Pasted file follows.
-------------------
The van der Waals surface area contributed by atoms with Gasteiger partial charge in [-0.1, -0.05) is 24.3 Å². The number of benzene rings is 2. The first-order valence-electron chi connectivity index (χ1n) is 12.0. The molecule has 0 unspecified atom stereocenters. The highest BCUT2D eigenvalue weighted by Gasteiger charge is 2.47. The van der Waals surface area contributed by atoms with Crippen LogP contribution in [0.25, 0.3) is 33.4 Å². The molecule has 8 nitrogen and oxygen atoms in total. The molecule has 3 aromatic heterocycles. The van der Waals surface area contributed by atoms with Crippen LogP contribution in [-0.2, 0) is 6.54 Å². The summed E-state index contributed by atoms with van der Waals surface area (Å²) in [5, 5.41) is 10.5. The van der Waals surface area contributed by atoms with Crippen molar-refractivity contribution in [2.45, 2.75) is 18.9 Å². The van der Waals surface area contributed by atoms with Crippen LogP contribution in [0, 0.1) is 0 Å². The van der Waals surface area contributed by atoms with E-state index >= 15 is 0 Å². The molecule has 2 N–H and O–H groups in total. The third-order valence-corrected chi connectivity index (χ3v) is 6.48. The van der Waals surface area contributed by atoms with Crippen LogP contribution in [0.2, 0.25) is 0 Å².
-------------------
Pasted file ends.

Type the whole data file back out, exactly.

The van der Waals surface area contributed by atoms with Gasteiger partial charge in [-0.1, -0.05) is 24.3 Å². The number of benzene rings is 2. The first-order valence-electron chi connectivity index (χ1n) is 12.0. The molecule has 0 unspecified atom stereocenters. The highest BCUT2D eigenvalue weighted by Gasteiger charge is 2.47. The van der Waals surface area contributed by atoms with Crippen LogP contribution in [0.25, 0.3) is 33.4 Å². The molecule has 8 nitrogen and oxygen atoms in total. The molecule has 3 aromatic heterocycles. The van der Waals surface area contributed by atoms with Crippen LogP contribution in [-0.2, 0) is 6.54 Å². The summed E-state index contributed by atoms with van der Waals surface area (Å²) in [5, 5.41) is 10.5. The van der Waals surface area contributed by atoms with Crippen molar-refractivity contribution in [2.45, 2.75) is 18.9 Å². The van der Waals surface area contributed by atoms with Crippen LogP contribution in [0, 0.1) is 0 Å². The van der Waals surface area contributed by atoms with E-state index >= 15 is 0 Å². The molecule has 2 N–H and O–H groups in total. The third-order valence-corrected chi connectivity index (χ3v) is 6.48. The van der Waals surface area contributed by atoms with Crippen LogP contribution in [0.2, 0.25) is 0 Å².